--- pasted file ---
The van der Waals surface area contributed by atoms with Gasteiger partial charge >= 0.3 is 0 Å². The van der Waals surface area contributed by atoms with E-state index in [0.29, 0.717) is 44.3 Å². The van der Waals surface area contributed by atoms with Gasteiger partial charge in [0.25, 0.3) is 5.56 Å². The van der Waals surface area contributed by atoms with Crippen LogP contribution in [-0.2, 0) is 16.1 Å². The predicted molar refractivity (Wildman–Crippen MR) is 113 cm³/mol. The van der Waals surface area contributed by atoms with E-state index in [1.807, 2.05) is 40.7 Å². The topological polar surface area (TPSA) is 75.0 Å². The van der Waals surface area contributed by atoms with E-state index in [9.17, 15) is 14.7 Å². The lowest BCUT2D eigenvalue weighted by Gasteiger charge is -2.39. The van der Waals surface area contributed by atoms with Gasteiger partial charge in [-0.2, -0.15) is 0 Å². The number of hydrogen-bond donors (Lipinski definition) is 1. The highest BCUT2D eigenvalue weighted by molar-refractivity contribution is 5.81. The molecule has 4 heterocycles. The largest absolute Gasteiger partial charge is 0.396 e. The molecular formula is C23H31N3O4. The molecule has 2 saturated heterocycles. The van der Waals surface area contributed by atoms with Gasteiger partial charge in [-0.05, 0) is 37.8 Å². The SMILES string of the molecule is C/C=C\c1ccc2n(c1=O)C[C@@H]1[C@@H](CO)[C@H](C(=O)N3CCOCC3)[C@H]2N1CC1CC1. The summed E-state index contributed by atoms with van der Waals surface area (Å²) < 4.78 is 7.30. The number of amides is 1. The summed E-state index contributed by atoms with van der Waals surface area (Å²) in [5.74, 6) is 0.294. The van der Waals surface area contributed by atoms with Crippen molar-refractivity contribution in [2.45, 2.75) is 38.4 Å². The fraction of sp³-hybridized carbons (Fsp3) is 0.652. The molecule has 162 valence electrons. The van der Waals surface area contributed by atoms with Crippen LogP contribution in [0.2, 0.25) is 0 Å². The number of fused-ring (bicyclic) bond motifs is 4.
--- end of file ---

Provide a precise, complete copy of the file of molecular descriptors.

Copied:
The van der Waals surface area contributed by atoms with Gasteiger partial charge >= 0.3 is 0 Å². The van der Waals surface area contributed by atoms with E-state index in [0.29, 0.717) is 44.3 Å². The van der Waals surface area contributed by atoms with Gasteiger partial charge in [0.25, 0.3) is 5.56 Å². The van der Waals surface area contributed by atoms with Crippen LogP contribution in [-0.2, 0) is 16.1 Å². The predicted molar refractivity (Wildman–Crippen MR) is 113 cm³/mol. The van der Waals surface area contributed by atoms with E-state index in [1.807, 2.05) is 40.7 Å². The topological polar surface area (TPSA) is 75.0 Å². The van der Waals surface area contributed by atoms with E-state index in [9.17, 15) is 14.7 Å². The lowest BCUT2D eigenvalue weighted by Gasteiger charge is -2.39. The van der Waals surface area contributed by atoms with Gasteiger partial charge in [-0.2, -0.15) is 0 Å². The number of hydrogen-bond donors (Lipinski definition) is 1. The highest BCUT2D eigenvalue weighted by molar-refractivity contribution is 5.81. The molecule has 4 heterocycles. The largest absolute Gasteiger partial charge is 0.396 e. The molecular formula is C23H31N3O4. The molecule has 2 saturated heterocycles. The van der Waals surface area contributed by atoms with Gasteiger partial charge in [-0.05, 0) is 37.8 Å². The SMILES string of the molecule is C/C=C\c1ccc2n(c1=O)C[C@@H]1[C@@H](CO)[C@H](C(=O)N3CCOCC3)[C@H]2N1CC1CC1. The summed E-state index contributed by atoms with van der Waals surface area (Å²) < 4.78 is 7.30. The number of amides is 1. The summed E-state index contributed by atoms with van der Waals surface area (Å²) in [5.74, 6) is 0.294. The van der Waals surface area contributed by atoms with Crippen molar-refractivity contribution in [2.45, 2.75) is 38.4 Å². The fraction of sp³-hybridized carbons (Fsp3) is 0.652. The molecule has 162 valence electrons. The van der Waals surface area contributed by atoms with Crippen LogP contribution in [0.2, 0.25) is 0 Å². The number of fused-ring (bicyclic) bond motifs is 4.